I need to perform several text reviews, each of them containing lots of equations. I need some methodology for proof-reading the equations. The context is not really academic, but I believe a similar situation happens for peer-reviewers in scientific journals, or when some one proof-reads a book before publication. I'm not allowed to contact writers directly.
In general, I can try to "read paying attention", just like someone would read an english text searching for grammar and spelling mistakes. I believe this would be tiresome and prone to error.
Some equations are "practical", such that I can place numbers on them and test consistency of results. Most are not. A few of them might have quantities associated with physical dimensions, such that I can check for errors in the physical dimensions.
A few equations could be tested by implementing unit test-like software that would simulate them, but this would be a long, time consuming process which itself is also prone to error.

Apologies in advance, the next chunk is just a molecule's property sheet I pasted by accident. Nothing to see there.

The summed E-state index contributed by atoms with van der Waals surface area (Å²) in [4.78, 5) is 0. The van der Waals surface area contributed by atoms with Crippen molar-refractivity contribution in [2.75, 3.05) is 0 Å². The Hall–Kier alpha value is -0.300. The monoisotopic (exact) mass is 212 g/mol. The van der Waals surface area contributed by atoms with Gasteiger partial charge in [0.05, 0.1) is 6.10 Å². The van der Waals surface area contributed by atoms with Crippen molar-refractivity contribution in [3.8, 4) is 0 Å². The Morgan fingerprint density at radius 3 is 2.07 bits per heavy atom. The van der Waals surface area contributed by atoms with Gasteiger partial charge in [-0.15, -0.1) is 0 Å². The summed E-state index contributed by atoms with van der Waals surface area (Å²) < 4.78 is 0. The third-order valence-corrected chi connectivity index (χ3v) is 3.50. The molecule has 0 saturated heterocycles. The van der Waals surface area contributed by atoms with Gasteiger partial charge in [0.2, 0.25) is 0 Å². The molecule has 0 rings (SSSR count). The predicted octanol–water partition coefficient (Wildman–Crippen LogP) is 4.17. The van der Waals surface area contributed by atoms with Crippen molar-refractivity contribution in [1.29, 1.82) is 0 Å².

Some equations are referenced in the literature, but the notation is quite different.
I have at least to assume that for any equation:
1-The writer might have come up with something that is just plain wrong.
2-The writer might have misspelled something, and this error may propagate to later equations
3-There might be errors in the derivation of those equations.
My performance guidelines are:
1- I'm expecting around 5% of the equations to have some issue, but If I tell some equation is wrong, I'm allowed to be myself mistaken less than 5% of times. But out of all wrong equations, I need to point out 95% of them. The idea is that after 3 reviews by different people, the chances of any mistake having slipped through are negligible.
2- I need to present my reasoning to tell why an equation is wrong, at least to the point where if I'm wrong myself, my own mistake can be pointed out to me.
Are there rules or best practices used in academia for this purpose? Are there other assumptions one could/should make when performing such kind of review job?